- The subject of a sentence
- An object of the action verb
- An object of a preposition
- A subject complement
- An object complement
Noun phrase as the subject of a sentence
- Some people deserve more than what they get.
- The strength of a nation is its people.
- The garden of her house is beautiful.
Noun phrase as the object of a verb
- She bought an expensive car last month.
- The company needs some great minds in the marketing team.
- I gifted my friend a black shirt.
The last sentence has two noun phrases in it: my friend (indirect object) and a black shirt (direct object).
Noun phrase as the object of a preposition
- I am a big fan of your work. (object of the preposition ‘of’)
- We should do a study on his extraordinary brain. (object of the preposition ‘on’)
- It’s almost impossible to pass through this small hole. (object of the preposition ‘through’)
Noun phrase as the subject complement
- You are the love of my life. (renaming the subject ‘you’)
- The book you gifted was a great book. (renaming the subject ‘book’)
Subject complement: a word or a group of words that either renames a subject or modifies/describes it.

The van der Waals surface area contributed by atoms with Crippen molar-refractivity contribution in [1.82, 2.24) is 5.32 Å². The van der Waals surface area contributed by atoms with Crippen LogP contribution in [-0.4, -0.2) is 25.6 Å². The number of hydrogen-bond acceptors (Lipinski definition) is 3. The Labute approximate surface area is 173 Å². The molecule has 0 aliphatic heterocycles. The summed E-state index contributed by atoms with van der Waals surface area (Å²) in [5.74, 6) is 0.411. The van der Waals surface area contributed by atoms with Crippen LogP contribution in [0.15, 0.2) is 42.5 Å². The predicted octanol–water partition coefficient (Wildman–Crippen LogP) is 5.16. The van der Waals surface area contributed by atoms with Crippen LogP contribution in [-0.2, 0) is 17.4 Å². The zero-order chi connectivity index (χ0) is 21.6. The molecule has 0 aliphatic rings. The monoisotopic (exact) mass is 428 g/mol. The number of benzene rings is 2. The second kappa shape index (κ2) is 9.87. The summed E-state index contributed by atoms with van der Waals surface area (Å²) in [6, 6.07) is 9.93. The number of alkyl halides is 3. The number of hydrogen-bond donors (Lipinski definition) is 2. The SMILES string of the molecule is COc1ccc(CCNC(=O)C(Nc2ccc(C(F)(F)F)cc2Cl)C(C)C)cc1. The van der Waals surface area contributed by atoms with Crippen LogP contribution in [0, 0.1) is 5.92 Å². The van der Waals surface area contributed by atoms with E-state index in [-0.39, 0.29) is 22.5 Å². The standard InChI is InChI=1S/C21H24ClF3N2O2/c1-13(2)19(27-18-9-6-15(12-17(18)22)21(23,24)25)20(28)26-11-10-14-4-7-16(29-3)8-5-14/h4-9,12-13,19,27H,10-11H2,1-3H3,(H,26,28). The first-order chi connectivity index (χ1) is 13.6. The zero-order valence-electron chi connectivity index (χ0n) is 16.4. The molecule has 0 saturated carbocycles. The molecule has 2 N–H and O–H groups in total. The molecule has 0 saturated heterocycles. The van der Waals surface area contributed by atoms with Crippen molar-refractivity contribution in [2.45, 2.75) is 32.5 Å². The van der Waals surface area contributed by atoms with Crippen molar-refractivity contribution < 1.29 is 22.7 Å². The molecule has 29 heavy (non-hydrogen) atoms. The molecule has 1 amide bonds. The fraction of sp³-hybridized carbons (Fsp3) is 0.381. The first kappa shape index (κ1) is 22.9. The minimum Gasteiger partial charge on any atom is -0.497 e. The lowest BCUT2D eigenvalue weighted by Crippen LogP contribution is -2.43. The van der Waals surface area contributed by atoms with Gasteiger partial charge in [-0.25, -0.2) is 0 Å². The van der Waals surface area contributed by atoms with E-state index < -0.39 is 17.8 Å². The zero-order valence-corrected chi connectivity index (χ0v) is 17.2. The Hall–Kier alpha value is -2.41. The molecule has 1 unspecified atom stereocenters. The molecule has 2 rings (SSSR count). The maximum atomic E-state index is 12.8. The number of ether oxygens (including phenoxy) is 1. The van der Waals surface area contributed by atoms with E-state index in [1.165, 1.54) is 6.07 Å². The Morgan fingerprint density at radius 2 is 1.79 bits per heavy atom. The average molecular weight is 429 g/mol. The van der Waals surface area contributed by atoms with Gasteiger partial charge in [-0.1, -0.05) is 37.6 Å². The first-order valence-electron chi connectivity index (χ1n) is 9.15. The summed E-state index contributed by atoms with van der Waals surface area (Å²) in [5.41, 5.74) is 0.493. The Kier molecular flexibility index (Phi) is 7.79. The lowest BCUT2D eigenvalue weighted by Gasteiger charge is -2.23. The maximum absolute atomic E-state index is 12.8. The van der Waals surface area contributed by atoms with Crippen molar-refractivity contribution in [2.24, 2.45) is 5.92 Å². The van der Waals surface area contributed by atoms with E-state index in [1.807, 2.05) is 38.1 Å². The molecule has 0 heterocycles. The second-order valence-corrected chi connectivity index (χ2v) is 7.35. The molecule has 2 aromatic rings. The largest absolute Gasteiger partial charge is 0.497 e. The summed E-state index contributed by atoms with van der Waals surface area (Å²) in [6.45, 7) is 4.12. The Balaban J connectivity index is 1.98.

Noun phrase as the object complement
- I am making you the head chef.
- We are the people who elected this stupid guy our chief minister.
How to form a noun phrase?
Noun phrases in English can be formed in three ways:
- Both pre and post-modifiers
1. Noun phrases using pre-modifiers
We have three things in pre-modifiers:
Determiners are words that determine the quantity of a noun. These include the following: Articles, possessive adjectives, demonstrative adjectives, distributive adjectives, and quantifiers.
- Articles – a, an, the
Noun phrases – a book, an apple, the Taj Mahal
- Possessive adjective – my, your, his, her, their, our
Noun phrases – my car, your sister, his mother
- Demonstrative adjectives – this, that, these, those
Noun phrases – this guy, that car, these people, those girls
- Distributive adjectives – each, every, either, neither, any, both, etc.
Noun phrases – each person, every dream, any plans, both pictures
- Quantifiers – some, many, a few, the few, a lot of, several, etc.
Noun phrases – a lot of people, some friends, several leaders
|Articles||a, an = refers to an unspecified singular countable noun|
the = refers to a specified singular countable noun
|This is a book.|
I don’t have an apple.
The movie was great.
|Possessive adjectives||refers to the possession of a noun||My house is not as big as yours.|
I love your dog.
You can’t question his loyalty.
|Demonstrative adjectives||refers to a noun that is close or far away from the speaker||Don’t touch this box.|
They are planning to cut that tree.
These candies are delicious.
Do you know those people?
|Distributive adjectives||refers to members of a group separately||You can take either box.|
Neither team deserved to win the match.
Every team played well.
|Quantifiers||to talk about the number of the noun||Bring some books to read.|
I have a few friends to meet.
Many people are waiting to see me fall.